The treatment for anaphylaxis is an injection of adrenaline and children at risk of anaphylaxis are often prescribed adrenaline auto-injectors (AAIs) to use in an emergency. Children prescribed adrenaline should have two AAIs available to use at all times. Parents and schools are being encouraged to ‘Check It, Don’t Chance It’ to ensure the safeguarding of children with allergies:
- Expiry Dates: With schools having been closed for six months or more it is important that schools holding either the child’s own AAIs or ‘spare’ AAIs check that they are still in date. AAIs are typically dispensed with a shelf life of 12-18 months so many held in schools are likely to have expired and will need replacing. When replacing expired AAIs schools can register their new devices on the manufacturer’s website to receive future timely text and email alerts when the expiry date approaches.
- Storage: Adrenaline must also be stored correctly. Pens (AAIs) should be kept in their original containers to prevent light exposure, must not be stored above 25c and must not be refrigerated or frozen. Given the hot spring and summer this year it is paramount these are checked. All AAIs have a small window that allows the adrenaline inside to be checked. The liquid should be clear and colourless. Any AAIs where the liquid appears discoloured or contains particles should be replaced. AAIs should be stored in a safe, but easily accessible place where they are no more than five minutes away from the child at any time.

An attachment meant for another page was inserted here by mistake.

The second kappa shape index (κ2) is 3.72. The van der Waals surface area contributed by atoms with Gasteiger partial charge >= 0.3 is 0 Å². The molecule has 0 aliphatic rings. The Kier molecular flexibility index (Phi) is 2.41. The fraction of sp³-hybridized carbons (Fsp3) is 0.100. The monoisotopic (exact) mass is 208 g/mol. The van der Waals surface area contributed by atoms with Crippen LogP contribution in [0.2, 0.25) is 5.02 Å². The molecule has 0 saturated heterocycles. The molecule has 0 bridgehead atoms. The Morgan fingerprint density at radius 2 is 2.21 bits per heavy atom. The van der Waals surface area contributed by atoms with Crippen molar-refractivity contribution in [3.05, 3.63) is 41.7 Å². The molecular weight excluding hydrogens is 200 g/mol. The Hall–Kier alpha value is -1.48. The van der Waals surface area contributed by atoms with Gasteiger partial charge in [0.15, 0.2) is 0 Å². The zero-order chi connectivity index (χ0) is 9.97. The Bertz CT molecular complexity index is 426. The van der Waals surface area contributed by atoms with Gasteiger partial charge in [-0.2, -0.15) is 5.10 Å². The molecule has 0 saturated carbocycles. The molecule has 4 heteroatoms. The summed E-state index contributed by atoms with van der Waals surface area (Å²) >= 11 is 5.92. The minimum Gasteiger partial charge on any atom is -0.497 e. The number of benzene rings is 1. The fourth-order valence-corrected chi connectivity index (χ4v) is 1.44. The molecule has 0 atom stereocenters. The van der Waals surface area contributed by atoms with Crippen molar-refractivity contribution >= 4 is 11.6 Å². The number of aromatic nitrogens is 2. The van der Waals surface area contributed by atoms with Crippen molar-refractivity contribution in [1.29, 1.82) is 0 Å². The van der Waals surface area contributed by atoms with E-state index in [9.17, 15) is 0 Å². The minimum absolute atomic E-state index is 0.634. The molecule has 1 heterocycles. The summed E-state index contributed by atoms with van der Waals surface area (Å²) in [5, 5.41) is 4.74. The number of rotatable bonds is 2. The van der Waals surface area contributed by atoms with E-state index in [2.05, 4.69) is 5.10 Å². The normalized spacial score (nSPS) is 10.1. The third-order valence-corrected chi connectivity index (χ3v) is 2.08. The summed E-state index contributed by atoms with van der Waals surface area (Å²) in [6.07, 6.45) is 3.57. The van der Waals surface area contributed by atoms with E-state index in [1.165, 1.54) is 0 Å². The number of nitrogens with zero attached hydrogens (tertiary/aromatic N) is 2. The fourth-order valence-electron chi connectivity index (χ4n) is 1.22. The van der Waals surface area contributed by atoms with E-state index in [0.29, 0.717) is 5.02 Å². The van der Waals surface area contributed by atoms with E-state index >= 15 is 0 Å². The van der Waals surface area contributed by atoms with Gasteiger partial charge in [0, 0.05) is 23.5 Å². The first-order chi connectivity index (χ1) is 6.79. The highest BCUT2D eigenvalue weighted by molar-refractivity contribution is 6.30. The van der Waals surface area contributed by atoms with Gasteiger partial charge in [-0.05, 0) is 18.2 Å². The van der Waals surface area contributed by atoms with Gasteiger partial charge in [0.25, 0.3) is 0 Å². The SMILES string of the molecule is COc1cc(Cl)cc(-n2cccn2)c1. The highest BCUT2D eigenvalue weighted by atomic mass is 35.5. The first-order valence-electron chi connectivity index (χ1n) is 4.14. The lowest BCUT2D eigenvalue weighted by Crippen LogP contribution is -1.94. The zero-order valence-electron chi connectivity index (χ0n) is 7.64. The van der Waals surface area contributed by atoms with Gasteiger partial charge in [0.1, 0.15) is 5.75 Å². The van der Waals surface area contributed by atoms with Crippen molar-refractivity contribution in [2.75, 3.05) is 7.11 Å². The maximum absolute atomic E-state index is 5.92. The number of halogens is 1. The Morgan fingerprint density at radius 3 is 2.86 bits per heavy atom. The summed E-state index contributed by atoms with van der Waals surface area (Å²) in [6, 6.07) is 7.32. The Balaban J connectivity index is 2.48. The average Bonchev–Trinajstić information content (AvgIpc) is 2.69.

- The child’s weight and dose of adrenaline: AAI pens are available in two doses 150mcg and 300mcgs. Children grow fast so parents are urged to keep an eye on their child’s weight and ask their GP to prescribe the higher dose AAI once they have reached the appropriate weight as instructed by the adrenaline manufacturer.
- Allergy Action Plan: Every child with severe allergies needs to have an allergy action plan which should be kept with their AAIs. Check that this plan is up to date at all times.
- Training: Check that all school staff are fully aware of the signs and symptoms of anaphylaxis, how to provide emergency treatment and the implications for management of severely allergic children in school. Free training is available at www.allergywise.org.uk and the SAAG (School Allergy Action Group) free online toolkit for the development of a whole school management policy is available at www.allergyuk.org